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A necessary change to county government policy

There have been a number of problems in Monroe County government over the last several years, from the abuse of county government credit cards to significant loss of revenue from improperly filing paperwork with the state. One of the reasons for this (but not the only reason for it) is the loss of institutional knowledge and experience from newly elected officials removing county employees and installing their own people.

This is a relatively easy problem to fix. Simply change the county’s personnel policy to forbid elected officials and department heads from removing employees without cause, and implement a mandatory progressive disciplinary policy for termination of employees. This would protect both employees and taxpayers by preventing abuse. Obviously, exceptions would be needed for severe violations of workplace rules or ethics.

So why has this not been done? There are some within county government who have actually argued that it is impossible because Indiana is an “at will” state. This is just plain stupid.

The fact that Indiana is an at-will state in no way prevents private or public-sector employers from implementing personnel policies that prevent unjustifiable terminations. In fact, the county implemented an anti-nepotism policy in 2005, despite the fact that state law did not mandate it.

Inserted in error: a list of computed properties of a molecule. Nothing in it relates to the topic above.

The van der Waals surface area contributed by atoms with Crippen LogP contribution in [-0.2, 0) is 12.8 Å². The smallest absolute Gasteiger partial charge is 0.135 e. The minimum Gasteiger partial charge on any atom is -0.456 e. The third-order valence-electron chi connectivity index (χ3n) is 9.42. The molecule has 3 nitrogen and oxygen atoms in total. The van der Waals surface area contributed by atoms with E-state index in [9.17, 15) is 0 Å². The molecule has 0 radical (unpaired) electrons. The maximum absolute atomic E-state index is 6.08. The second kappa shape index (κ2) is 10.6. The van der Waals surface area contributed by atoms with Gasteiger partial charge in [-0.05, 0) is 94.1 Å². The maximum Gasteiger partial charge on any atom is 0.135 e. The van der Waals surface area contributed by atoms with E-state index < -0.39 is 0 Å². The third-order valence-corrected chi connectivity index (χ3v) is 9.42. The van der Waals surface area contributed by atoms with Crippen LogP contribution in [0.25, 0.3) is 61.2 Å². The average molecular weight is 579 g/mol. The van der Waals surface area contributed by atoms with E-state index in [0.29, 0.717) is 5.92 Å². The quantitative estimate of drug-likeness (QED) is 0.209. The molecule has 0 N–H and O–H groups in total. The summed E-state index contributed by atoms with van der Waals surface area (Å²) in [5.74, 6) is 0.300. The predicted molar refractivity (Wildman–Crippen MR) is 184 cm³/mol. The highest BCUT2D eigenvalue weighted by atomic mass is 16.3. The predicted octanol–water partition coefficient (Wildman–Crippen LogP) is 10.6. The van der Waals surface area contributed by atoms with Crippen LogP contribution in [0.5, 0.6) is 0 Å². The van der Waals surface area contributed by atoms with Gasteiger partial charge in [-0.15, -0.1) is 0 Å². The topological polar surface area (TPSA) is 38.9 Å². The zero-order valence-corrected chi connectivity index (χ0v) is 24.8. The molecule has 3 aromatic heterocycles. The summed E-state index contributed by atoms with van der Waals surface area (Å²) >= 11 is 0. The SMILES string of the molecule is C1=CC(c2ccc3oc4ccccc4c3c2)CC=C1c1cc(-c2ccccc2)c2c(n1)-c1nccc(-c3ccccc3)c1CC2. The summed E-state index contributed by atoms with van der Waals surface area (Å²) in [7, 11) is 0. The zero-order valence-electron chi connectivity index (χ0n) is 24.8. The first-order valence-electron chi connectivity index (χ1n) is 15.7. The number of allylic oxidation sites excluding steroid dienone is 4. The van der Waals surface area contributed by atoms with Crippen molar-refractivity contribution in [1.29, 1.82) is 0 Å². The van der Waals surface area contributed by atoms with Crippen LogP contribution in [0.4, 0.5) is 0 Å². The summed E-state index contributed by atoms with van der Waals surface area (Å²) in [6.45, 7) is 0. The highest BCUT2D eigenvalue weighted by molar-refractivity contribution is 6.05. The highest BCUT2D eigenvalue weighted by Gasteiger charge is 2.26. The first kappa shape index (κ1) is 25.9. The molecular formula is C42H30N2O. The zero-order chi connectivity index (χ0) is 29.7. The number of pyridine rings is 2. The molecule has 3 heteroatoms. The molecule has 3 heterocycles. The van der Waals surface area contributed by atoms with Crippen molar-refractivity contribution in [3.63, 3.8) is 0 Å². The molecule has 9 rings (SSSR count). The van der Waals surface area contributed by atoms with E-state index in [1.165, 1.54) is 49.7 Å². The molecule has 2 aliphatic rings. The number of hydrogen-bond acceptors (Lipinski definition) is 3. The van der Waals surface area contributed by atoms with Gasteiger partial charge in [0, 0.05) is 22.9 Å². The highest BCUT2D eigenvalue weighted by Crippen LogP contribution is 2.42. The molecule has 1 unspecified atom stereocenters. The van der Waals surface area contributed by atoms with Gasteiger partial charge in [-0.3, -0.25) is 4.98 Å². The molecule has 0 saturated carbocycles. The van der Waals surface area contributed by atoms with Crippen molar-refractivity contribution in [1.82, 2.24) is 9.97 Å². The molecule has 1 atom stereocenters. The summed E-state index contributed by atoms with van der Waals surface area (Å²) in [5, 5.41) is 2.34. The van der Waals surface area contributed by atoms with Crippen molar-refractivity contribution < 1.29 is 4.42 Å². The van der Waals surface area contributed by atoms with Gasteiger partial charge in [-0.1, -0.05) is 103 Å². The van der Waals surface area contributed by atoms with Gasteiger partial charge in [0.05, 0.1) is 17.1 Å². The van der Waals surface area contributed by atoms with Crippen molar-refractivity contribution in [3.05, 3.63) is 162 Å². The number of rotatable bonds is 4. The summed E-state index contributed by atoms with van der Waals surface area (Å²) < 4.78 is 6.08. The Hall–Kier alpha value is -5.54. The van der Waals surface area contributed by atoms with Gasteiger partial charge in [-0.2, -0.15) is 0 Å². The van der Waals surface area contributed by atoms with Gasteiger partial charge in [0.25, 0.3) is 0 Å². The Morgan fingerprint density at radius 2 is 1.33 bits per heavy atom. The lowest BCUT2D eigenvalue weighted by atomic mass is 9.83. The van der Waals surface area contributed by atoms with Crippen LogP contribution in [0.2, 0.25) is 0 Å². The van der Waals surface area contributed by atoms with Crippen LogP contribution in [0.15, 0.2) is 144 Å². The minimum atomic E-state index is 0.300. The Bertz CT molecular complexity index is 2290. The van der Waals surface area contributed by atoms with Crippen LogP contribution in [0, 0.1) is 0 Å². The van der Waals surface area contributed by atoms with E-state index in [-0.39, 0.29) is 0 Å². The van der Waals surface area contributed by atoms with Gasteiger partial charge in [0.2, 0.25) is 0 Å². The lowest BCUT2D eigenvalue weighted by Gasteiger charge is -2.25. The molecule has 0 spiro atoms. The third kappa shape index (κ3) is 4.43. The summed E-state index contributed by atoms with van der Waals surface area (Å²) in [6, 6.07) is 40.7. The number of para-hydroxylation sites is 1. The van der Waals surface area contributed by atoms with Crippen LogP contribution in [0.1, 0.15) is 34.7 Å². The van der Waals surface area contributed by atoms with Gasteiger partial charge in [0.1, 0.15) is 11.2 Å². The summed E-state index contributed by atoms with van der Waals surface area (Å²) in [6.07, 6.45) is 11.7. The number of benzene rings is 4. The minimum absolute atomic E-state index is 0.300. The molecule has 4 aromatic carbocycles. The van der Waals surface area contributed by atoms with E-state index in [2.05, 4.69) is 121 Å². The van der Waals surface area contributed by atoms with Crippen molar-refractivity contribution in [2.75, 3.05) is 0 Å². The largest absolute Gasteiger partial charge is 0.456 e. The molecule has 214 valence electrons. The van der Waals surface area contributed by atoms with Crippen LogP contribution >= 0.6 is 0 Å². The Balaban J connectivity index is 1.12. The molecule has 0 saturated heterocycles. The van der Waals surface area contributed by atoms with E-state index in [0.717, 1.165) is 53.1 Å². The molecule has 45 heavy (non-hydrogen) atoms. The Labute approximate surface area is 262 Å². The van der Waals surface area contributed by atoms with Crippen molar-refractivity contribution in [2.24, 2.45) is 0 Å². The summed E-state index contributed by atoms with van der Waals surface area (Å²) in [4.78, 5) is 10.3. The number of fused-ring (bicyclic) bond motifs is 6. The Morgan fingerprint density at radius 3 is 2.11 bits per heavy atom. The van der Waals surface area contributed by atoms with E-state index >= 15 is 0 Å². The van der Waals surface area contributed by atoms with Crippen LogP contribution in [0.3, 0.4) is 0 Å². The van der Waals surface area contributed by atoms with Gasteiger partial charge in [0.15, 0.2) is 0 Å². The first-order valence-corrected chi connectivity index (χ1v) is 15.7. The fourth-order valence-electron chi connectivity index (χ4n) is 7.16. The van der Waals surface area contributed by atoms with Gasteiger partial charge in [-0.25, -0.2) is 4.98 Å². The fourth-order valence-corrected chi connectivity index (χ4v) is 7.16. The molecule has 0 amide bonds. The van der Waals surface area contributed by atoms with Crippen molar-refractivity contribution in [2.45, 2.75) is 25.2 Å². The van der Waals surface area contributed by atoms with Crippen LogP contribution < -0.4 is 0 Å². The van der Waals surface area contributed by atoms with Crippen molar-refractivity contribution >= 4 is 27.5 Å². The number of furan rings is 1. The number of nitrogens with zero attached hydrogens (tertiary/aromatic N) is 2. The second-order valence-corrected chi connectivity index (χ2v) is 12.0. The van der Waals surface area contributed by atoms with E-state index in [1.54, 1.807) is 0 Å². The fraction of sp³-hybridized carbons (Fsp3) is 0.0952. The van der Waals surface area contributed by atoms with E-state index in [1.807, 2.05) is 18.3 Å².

It has not been unusual for elected officials in administrative positions (which should not be elected at all, but that is another issue) to remove existing employees and bring in their own people for reasons of patronage. But county government is not what it was even thirty years ago. Government has grown bigger and the tasks employees are asked to do are more complicated, and technology has become more important. We need to move away from this cycle, both for the sake of employees and for the taxpayers they serve.

So why has this not been done? Why are some people in local government – including some elected officials – unwilling to even acknowledge the problem, much less attempt to solve it?

Scott Tibbs blogs at Follow him on Facebook, Twitter, Tumblr and Google Plus

This post was tagged under: Local Government, Local Government Reform, Local Politics

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